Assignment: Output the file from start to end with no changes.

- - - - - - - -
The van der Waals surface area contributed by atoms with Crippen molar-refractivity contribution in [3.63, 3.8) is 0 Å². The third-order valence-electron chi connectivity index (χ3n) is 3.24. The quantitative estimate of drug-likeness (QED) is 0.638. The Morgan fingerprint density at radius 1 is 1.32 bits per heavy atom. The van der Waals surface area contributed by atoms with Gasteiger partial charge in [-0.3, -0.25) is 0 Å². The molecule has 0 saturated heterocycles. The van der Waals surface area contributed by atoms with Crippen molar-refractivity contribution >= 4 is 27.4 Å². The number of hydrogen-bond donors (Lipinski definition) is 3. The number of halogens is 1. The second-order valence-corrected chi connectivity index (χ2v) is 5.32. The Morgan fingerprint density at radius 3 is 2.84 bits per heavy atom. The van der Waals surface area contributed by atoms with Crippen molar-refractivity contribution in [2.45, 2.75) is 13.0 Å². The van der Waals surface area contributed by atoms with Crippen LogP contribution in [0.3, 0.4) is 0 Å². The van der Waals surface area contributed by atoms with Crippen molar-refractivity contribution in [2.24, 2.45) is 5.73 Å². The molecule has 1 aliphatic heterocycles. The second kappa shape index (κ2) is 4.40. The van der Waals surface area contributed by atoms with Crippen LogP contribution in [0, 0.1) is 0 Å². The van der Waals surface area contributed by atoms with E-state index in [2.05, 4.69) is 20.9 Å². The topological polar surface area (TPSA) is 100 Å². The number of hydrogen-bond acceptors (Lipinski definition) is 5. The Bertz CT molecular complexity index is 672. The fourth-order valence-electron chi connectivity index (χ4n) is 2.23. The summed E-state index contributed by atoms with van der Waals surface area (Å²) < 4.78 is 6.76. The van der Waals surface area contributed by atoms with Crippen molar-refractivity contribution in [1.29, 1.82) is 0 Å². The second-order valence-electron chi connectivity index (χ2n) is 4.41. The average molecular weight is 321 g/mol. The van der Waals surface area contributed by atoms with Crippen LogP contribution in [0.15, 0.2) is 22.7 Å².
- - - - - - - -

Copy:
The van der Waals surface area contributed by atoms with Crippen molar-refractivity contribution in [3.63, 3.8) is 0 Å². The third-order valence-electron chi connectivity index (χ3n) is 3.24. The quantitative estimate of drug-likeness (QED) is 0.638. The Morgan fingerprint density at radius 1 is 1.32 bits per heavy atom. The van der Waals surface area contributed by atoms with Gasteiger partial charge in [-0.3, -0.25) is 0 Å². The molecule has 0 saturated heterocycles. The van der Waals surface area contributed by atoms with Crippen molar-refractivity contribution >= 4 is 27.4 Å². The number of hydrogen-bond donors (Lipinski definition) is 3. The number of halogens is 1. The second-order valence-corrected chi connectivity index (χ2v) is 5.32. The Morgan fingerprint density at radius 3 is 2.84 bits per heavy atom. The van der Waals surface area contributed by atoms with Crippen molar-refractivity contribution in [2.45, 2.75) is 13.0 Å². The van der Waals surface area contributed by atoms with Crippen LogP contribution in [0.3, 0.4) is 0 Å². The van der Waals surface area contributed by atoms with Crippen molar-refractivity contribution in [2.24, 2.45) is 5.73 Å². The molecule has 1 aliphatic heterocycles. The second kappa shape index (κ2) is 4.40. The van der Waals surface area contributed by atoms with Crippen LogP contribution in [0, 0.1) is 0 Å². The van der Waals surface area contributed by atoms with E-state index in [2.05, 4.69) is 20.9 Å². The topological polar surface area (TPSA) is 100 Å². The number of hydrogen-bond acceptors (Lipinski definition) is 5. The Bertz CT molecular complexity index is 672. The fourth-order valence-electron chi connectivity index (χ4n) is 2.23. The summed E-state index contributed by atoms with van der Waals surface area (Å²) < 4.78 is 6.76. The van der Waals surface area contributed by atoms with Crippen molar-refractivity contribution in [1.29, 1.82) is 0 Å². The second-order valence-electron chi connectivity index (χ2n) is 4.41. The average molecular weight is 321 g/mol. The van der Waals surface area contributed by atoms with Crippen LogP contribution in [0.15, 0.2) is 22.7 Å².